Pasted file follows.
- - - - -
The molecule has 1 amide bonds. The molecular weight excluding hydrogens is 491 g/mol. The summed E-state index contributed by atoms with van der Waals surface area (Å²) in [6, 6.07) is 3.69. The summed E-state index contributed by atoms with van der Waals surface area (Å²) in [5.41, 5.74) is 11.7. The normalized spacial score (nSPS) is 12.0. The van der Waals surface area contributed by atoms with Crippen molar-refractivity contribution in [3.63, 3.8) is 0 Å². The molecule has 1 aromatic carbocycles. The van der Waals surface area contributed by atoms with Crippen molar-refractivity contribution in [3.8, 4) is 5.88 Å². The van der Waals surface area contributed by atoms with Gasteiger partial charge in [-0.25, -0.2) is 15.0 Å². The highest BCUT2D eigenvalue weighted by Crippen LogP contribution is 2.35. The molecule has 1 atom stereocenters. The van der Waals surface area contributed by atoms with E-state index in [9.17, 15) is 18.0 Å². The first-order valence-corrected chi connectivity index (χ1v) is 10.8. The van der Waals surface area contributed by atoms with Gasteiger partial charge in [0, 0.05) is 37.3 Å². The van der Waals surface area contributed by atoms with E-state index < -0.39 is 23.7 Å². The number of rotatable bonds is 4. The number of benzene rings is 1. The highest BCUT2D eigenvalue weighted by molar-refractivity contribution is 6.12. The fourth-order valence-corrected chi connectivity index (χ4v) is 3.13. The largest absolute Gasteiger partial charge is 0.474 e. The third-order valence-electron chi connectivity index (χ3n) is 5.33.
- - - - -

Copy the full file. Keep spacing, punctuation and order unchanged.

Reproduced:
The molecule has 1 amide bonds. The molecular weight excluding hydrogens is 491 g/mol. The summed E-state index contributed by atoms with van der Waals surface area (Å²) in [6, 6.07) is 3.69. The summed E-state index contributed by atoms with van der Waals surface area (Å²) in [5.41, 5.74) is 11.7. The normalized spacial score (nSPS) is 12.0. The van der Waals surface area contributed by atoms with Crippen molar-refractivity contribution in [3.63, 3.8) is 0 Å². The molecule has 1 aromatic carbocycles. The van der Waals surface area contributed by atoms with Crippen molar-refractivity contribution in [3.8, 4) is 5.88 Å². The van der Waals surface area contributed by atoms with Gasteiger partial charge in [-0.25, -0.2) is 15.0 Å². The highest BCUT2D eigenvalue weighted by Crippen LogP contribution is 2.35. The molecule has 1 atom stereocenters. The van der Waals surface area contributed by atoms with E-state index in [9.17, 15) is 18.0 Å². The first-order valence-corrected chi connectivity index (χ1v) is 10.8. The van der Waals surface area contributed by atoms with Gasteiger partial charge in [0, 0.05) is 37.3 Å². The van der Waals surface area contributed by atoms with E-state index < -0.39 is 23.7 Å². The number of rotatable bonds is 4. The number of benzene rings is 1. The highest BCUT2D eigenvalue weighted by molar-refractivity contribution is 6.12. The fourth-order valence-corrected chi connectivity index (χ4v) is 3.13. The largest absolute Gasteiger partial charge is 0.474 e. The third-order valence-electron chi connectivity index (χ3n) is 5.33.